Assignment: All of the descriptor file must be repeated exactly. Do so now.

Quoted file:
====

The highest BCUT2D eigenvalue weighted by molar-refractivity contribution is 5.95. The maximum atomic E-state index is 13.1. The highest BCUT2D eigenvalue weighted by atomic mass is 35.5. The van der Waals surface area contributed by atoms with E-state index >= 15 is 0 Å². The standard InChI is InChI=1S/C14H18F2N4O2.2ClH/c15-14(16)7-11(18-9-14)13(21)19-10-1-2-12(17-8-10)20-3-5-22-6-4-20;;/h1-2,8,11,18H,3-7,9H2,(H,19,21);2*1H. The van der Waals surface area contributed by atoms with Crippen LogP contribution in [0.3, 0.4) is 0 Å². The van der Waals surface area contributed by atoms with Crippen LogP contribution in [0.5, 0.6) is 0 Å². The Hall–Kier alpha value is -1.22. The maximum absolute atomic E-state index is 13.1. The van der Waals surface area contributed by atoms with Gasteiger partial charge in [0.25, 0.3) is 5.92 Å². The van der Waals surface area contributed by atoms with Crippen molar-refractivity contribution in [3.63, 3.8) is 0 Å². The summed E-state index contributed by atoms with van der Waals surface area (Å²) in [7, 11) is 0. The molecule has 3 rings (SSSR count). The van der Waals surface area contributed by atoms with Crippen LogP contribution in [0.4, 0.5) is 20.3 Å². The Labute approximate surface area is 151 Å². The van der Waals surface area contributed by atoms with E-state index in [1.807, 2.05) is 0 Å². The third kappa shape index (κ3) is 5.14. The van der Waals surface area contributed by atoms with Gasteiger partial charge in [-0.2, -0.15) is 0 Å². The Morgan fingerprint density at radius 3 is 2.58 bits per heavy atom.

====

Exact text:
The highest BCUT2D eigenvalue weighted by molar-refractivity contribution is 5.95. The maximum atomic E-state index is 13.1. The highest BCUT2D eigenvalue weighted by atomic mass is 35.5. The van der Waals surface area contributed by atoms with E-state index >= 15 is 0 Å². The standard InChI is InChI=1S/C14H18F2N4O2.2ClH/c15-14(16)7-11(18-9-14)13(21)19-10-1-2-12(17-8-10)20-3-5-22-6-4-20;;/h1-2,8,11,18H,3-7,9H2,(H,19,21);2*1H. The van der Waals surface area contributed by atoms with Crippen LogP contribution in [0.3, 0.4) is 0 Å². The van der Waals surface area contributed by atoms with Crippen LogP contribution in [0.5, 0.6) is 0 Å². The Hall–Kier alpha value is -1.22. The maximum absolute atomic E-state index is 13.1. The van der Waals surface area contributed by atoms with Gasteiger partial charge in [0.25, 0.3) is 5.92 Å². The van der Waals surface area contributed by atoms with Crippen molar-refractivity contribution in [3.63, 3.8) is 0 Å². The summed E-state index contributed by atoms with van der Waals surface area (Å²) in [7, 11) is 0. The molecule has 3 rings (SSSR count). The van der Waals surface area contributed by atoms with Crippen LogP contribution in [0.4, 0.5) is 20.3 Å². The Labute approximate surface area is 151 Å². The van der Waals surface area contributed by atoms with E-state index in [1.807, 2.05) is 0 Å². The third kappa shape index (κ3) is 5.14. The van der Waals surface area contributed by atoms with Gasteiger partial charge in [-0.2, -0.15) is 0 Å². The Morgan fingerprint density at radius 3 is 2.58 bits per heavy atom.